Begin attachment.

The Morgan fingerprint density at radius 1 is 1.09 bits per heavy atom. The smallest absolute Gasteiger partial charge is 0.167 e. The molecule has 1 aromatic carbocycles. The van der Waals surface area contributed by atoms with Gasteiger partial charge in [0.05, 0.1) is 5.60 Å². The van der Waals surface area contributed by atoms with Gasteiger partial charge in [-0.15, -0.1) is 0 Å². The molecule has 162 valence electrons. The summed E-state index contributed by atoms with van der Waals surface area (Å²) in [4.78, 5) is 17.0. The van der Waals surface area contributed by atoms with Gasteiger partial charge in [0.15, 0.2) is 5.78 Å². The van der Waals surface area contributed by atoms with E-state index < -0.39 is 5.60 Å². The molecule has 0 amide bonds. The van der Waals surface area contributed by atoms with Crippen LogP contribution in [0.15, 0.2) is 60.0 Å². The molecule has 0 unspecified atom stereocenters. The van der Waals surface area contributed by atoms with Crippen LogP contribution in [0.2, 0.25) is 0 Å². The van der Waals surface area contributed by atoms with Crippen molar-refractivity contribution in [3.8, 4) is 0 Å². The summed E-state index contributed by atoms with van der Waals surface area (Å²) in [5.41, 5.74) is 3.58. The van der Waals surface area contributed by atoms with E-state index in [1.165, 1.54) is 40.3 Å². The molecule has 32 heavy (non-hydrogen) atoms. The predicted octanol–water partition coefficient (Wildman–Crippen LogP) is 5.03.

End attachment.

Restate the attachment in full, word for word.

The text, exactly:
The Morgan fingerprint density at radius 1 is 1.09 bits per heavy atom. The smallest absolute Gasteiger partial charge is 0.167 e. The molecule has 1 aromatic carbocycles. The van der Waals surface area contributed by atoms with Gasteiger partial charge in [0.05, 0.1) is 5.60 Å². The van der Waals surface area contributed by atoms with Gasteiger partial charge in [-0.15, -0.1) is 0 Å². The molecule has 162 valence electrons. The summed E-state index contributed by atoms with van der Waals surface area (Å²) in [4.78, 5) is 17.0. The van der Waals surface area contributed by atoms with Gasteiger partial charge in [0.15, 0.2) is 5.78 Å². The van der Waals surface area contributed by atoms with E-state index < -0.39 is 5.60 Å². The molecule has 0 amide bonds. The van der Waals surface area contributed by atoms with Crippen LogP contribution in [0.15, 0.2) is 60.0 Å². The molecule has 0 unspecified atom stereocenters. The van der Waals surface area contributed by atoms with Crippen LogP contribution in [0.2, 0.25) is 0 Å². The van der Waals surface area contributed by atoms with Crippen molar-refractivity contribution in [3.8, 4) is 0 Å². The summed E-state index contributed by atoms with van der Waals surface area (Å²) in [5.41, 5.74) is 3.58. The van der Waals surface area contributed by atoms with E-state index in [1.165, 1.54) is 40.3 Å². The molecule has 32 heavy (non-hydrogen) atoms. The predicted octanol–water partition coefficient (Wildman–Crippen LogP) is 5.03.